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What Did NASA See on My Birthday? Find the Photo Hubble Took on the Date You Were Born


A NASA tool that allows users to search for images that its Hubble Space telescope took on their birthdays has become a surprise sensation on TikTok.

NASA created the application in 2020 to celebrate 30 years of the space telescope encouraging users to share the results with the tag #Hubble30. Two years after the creation of the tool, social media users are sharing their results from this site and another similar catalog on TikTok with the hashtags #nasabirthday, with 21.1 million views, #nasabirthdaypictures with 4.5 million views, and #nasabirthdaypicture with over 85,000 views.

Not everyone was happy with the results they obtained during their search, however. In a video that has been viewed 2.6 million times, TikToker urfavhotgemini777 complained about their difficulty in determining exactly what NASA had spotted on their birthday.

In another video viewed 7.2 million times, TikTok user hairytoecracks points out they probably have the worst NASA birthday image, the shadow of a kitchen strainer seen on a jumper.

Both of these users searched their birthdays on an alternative image calendar, the Astronomy Picture of the Day (APOD) calendar site. Another user on TikTok, bfreestone15 who used the APOD site was annoyed their birthday, perhaps unsurprisingly April 1, was represented by an April Fool’s joke in a video seen 1.7 million times.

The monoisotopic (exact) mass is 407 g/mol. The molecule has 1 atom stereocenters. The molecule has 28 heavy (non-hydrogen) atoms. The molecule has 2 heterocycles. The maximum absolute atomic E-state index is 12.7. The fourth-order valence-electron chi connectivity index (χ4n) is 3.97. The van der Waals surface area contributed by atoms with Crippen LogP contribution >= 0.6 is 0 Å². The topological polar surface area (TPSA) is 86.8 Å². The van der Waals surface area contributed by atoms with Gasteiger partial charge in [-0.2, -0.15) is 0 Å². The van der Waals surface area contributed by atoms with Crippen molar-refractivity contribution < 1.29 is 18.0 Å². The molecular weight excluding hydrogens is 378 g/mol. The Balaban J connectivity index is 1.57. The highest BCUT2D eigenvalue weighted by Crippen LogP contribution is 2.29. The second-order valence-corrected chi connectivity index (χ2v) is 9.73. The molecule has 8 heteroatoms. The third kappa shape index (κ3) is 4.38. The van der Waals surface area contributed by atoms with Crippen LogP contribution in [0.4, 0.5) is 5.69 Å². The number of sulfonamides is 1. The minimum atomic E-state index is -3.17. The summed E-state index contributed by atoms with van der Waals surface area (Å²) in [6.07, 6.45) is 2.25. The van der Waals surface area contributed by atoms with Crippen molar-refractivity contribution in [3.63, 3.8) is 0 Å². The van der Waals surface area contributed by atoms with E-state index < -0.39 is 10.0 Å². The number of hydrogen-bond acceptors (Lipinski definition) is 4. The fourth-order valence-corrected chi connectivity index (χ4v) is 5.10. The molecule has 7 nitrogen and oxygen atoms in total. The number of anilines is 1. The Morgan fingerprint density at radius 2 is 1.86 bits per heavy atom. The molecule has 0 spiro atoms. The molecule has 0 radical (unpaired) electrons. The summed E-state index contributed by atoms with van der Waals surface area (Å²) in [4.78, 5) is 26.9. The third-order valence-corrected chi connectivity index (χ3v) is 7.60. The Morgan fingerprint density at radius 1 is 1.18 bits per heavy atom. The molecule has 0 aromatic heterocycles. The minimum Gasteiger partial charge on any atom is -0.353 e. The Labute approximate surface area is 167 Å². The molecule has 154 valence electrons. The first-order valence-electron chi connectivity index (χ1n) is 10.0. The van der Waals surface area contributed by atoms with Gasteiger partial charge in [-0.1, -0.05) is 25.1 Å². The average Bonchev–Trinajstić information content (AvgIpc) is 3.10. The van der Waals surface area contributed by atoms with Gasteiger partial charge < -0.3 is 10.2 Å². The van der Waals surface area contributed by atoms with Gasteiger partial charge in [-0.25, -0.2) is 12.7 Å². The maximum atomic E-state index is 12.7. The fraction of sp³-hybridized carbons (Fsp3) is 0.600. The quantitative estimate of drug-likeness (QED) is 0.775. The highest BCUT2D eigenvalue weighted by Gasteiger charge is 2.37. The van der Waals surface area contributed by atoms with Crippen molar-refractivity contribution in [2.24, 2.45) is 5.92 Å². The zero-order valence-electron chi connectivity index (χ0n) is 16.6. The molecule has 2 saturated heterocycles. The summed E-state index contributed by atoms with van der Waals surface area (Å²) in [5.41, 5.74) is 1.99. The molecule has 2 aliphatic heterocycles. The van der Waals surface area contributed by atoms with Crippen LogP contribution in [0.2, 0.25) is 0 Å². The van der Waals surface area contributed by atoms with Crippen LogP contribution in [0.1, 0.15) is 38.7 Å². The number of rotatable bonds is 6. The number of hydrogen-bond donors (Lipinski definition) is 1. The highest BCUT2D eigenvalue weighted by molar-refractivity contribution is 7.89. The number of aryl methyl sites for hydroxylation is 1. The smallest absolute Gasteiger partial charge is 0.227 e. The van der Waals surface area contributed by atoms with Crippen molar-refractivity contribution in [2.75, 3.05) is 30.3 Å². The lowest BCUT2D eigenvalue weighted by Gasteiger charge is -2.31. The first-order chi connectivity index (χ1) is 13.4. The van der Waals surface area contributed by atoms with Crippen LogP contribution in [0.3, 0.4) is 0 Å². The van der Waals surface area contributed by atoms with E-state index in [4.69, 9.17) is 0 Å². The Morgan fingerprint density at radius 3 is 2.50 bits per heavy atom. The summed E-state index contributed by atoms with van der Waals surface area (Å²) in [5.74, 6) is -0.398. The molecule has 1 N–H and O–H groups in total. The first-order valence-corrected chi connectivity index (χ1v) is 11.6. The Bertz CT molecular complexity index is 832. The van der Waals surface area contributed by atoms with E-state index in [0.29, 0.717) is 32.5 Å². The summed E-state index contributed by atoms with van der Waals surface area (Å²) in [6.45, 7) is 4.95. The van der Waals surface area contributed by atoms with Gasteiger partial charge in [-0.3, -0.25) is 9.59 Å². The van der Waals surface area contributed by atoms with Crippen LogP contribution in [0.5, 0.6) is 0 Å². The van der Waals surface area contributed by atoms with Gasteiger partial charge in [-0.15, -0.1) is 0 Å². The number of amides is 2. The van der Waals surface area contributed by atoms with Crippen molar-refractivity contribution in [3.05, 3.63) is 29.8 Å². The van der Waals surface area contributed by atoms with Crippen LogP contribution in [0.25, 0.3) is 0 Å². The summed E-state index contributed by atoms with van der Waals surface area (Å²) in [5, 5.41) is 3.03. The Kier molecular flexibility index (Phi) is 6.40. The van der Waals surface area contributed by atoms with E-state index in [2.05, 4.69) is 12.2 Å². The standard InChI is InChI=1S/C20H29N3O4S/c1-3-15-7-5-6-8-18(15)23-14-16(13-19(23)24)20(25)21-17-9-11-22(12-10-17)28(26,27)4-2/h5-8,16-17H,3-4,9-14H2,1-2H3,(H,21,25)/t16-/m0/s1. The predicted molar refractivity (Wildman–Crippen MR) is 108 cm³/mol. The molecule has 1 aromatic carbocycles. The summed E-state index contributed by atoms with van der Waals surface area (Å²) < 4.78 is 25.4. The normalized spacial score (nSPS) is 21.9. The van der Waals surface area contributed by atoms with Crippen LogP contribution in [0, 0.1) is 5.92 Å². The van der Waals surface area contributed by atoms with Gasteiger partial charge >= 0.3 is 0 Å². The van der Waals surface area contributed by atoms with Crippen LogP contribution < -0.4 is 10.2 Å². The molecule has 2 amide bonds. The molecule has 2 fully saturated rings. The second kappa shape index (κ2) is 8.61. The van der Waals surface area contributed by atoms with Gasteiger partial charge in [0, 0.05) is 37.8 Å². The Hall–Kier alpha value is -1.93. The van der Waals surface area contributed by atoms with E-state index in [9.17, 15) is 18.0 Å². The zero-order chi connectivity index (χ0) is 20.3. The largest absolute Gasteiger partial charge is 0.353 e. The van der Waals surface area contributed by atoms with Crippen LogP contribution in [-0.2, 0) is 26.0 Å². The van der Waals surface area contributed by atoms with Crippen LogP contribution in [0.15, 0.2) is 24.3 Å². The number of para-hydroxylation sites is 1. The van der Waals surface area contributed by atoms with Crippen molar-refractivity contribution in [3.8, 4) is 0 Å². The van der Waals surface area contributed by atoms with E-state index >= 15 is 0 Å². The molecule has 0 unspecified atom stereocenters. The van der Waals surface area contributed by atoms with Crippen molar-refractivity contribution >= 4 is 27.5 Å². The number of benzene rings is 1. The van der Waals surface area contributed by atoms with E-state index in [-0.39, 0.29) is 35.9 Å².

Where To Get Your NASA Birthday Image

The APOD site differs slightly from the site established by NASA to celebrate Hubble’s birthday. The latter assigns images taken by Hubble on a particular date to a day regardless of the year. The former assigns a specific image to each day of each month of each year.

While that means a lot more variety in the images a person can obtain—a person born on April 26, 2002, won’t get the same image as a person born on April 26, 2007, for example—some of the images might be disappointing.

It also means anyone born before June 1995 won’t have a specific image assigned to their birthday on the APOD calendar. Using the NASA calendar, however, images can be obtained for people born before the modern age of astronomy kicked off.

That includes images taken on the birthdays of some of science’s most famous figures.

Hubble Images for Science’s Most Important Birthdays

Arguably the most influential scientist of all time, especially when it comes to physics and space exploration, is Isaac Newton. The driving figure of the scientific revolution in the 17th century, Newton was born on January 4, 1643.

Searching for January 4 on the NASA Hubble birthday site reveals an incredible image of Saturn taken in infrared by Hubble in 1998, which would have been Newton’s 355th birthday.

Saturn in Infrared
A stunning image of Saturn and its rings taken in infrared on January 4 in 1998, which would have been Isaac Newton’s 355th birthday.
Hubble/NASA

Newton’s laws of motion would be the most accurate description of the physics of the Universe for centuries, at least until the introduction of general relativity by Albert Einstein in 1915.